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Data from: Host-parasite dynamics shaped by temperature and genotype: quantifying the role of underlying vital rates

Cite this dataset

Bruijning, Marjolein et al. (2021). Data from: Host-parasite dynamics shaped by temperature and genotype: quantifying the role of underlying vital rates [Dataset]. Dryad.


1. Global warming challenges the persistence of local populations, not only through heat-induced stress, but also through indirect biotic changes. We study the interactive effects of temperature, competition and parasitism in the water flea Daphnia magna.

2. We carried out a common garden experiment monitoring the dynamics of Daphnia populations along a temperature gradient. Halfway through the experiment, all populations became infected with the ectoparasite Amoebidium parasiticum, enabling us to study interactive effects of temperature and parasite dynamics. We combined Integral Projection Models with epidemiological models, parameterized using the experimental data on the performance of individuals within dynamic populations. This enabled us to quantify the contribution of different vital rates and epidemiological parameters to population fitness across temperatures and Daphnia clones originating from two latitudes.

3. Interactions between temperature and parasitism shaped competition, where Belgian clones performed better under infection than Norwegian clones, mainly due to higher survival. Infected Daphnia populations performed better at higher than at lower temperatures, mainly due to an increased host capability of reducing parasite loads. Temperature strongly affected individual vital rates, but effects largely cancelled out on a population-level. In contrast, parasitism strongly reduced fitness through consistent negative effects on all vital rates. As a result, temperature-mediated parasitism was more important than the direct effects of temperature in shaping population dynamics. Both the outcome of the competition treatments and the observed extinction patterns support our modeling results.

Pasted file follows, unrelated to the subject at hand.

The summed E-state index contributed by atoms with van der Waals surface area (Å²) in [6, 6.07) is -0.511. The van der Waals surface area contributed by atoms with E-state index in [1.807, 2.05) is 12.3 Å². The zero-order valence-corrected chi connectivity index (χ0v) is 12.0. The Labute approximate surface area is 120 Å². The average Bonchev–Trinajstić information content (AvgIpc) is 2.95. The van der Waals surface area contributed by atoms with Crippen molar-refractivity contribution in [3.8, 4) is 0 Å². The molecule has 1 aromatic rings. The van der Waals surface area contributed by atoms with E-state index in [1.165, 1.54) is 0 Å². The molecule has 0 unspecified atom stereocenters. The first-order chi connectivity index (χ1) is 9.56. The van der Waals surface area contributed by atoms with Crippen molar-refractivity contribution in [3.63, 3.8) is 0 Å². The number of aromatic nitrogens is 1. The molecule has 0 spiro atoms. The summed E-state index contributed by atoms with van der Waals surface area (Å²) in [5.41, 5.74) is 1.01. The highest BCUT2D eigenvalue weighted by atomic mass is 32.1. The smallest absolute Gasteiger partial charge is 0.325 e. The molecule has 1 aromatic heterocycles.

4. Our study highlights that shifts in biotic interactions can be equally or more important for responses to warming than direct physiological effects of warming, emphasizing that we need to include such interactions in our studies to predict the competitive ability of natural populations experiencing global warming.


Data on individual performance of Daphnia magna individuals, as collected during a laboratory experiment. In this experiment, 114 populations of Daphnia magna, starting with 12 individuals, were followed during 81 days. Twice a week, two individuals were arbitrarily picked from each population, and isolated for three or four days in transparent tubes that were placed inside each aquarium. We collected data on individual growth, survival, reproduction and parasite load. Population size estimates were obtained using the R-package trackdem.


KU Leuven, Award: C/2017/002

Research Foundation - Flanders, Award: G0B9818

Research Foundation - Flanders, Award: G0C3818

The Research Council of Norway, Award: 230482

The Research Council of Norway, Award: 223257/F50

NWO Rubicon, Award: 019.192EN.017

University of Zurich